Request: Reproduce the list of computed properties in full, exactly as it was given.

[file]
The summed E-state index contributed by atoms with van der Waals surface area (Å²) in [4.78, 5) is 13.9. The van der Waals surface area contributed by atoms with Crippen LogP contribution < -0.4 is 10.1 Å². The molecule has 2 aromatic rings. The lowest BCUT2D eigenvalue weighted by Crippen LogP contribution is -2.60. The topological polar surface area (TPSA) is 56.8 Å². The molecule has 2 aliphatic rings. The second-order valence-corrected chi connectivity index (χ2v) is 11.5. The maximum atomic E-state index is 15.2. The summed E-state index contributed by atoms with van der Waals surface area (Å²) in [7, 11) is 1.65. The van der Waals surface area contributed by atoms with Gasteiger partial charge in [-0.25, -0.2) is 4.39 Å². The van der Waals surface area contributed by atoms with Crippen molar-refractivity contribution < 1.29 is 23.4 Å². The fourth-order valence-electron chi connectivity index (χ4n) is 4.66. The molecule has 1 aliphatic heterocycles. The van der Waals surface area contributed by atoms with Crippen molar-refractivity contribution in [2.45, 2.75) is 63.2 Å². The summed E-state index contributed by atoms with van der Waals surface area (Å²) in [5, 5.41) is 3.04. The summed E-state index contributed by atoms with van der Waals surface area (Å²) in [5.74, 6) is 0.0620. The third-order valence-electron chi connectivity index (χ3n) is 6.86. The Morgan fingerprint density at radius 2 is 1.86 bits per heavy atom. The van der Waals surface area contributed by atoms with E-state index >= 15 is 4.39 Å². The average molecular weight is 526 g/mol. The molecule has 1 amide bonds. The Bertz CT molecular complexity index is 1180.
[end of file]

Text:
The summed E-state index contributed by atoms with van der Waals surface area (Å²) in [4.78, 5) is 13.9. The van der Waals surface area contributed by atoms with Crippen LogP contribution < -0.4 is 10.1 Å². The molecule has 2 aromatic rings. The lowest BCUT2D eigenvalue weighted by Crippen LogP contribution is -2.60. The topological polar surface area (TPSA) is 56.8 Å². The molecule has 2 aliphatic rings. The second-order valence-corrected chi connectivity index (χ2v) is 11.5. The maximum atomic E-state index is 15.2. The summed E-state index contributed by atoms with van der Waals surface area (Å²) in [7, 11) is 1.65. The van der Waals surface area contributed by atoms with Gasteiger partial charge in [-0.25, -0.2) is 4.39 Å². The van der Waals surface area contributed by atoms with Crippen molar-refractivity contribution < 1.29 is 23.4 Å². The fourth-order valence-electron chi connectivity index (χ4n) is 4.66. The molecule has 1 aliphatic heterocycles. The van der Waals surface area contributed by atoms with Crippen molar-refractivity contribution in [2.45, 2.75) is 63.2 Å². The summed E-state index contributed by atoms with van der Waals surface area (Å²) in [5, 5.41) is 3.04. The summed E-state index contributed by atoms with van der Waals surface area (Å²) in [5.74, 6) is 0.0620. The third-order valence-electron chi connectivity index (χ3n) is 6.86. The Morgan fingerprint density at radius 2 is 1.86 bits per heavy atom. The van der Waals surface area contributed by atoms with E-state index >= 15 is 4.39 Å². The average molecular weight is 526 g/mol. The molecule has 1 amide bonds. The Bertz CT molecular complexity index is 1180.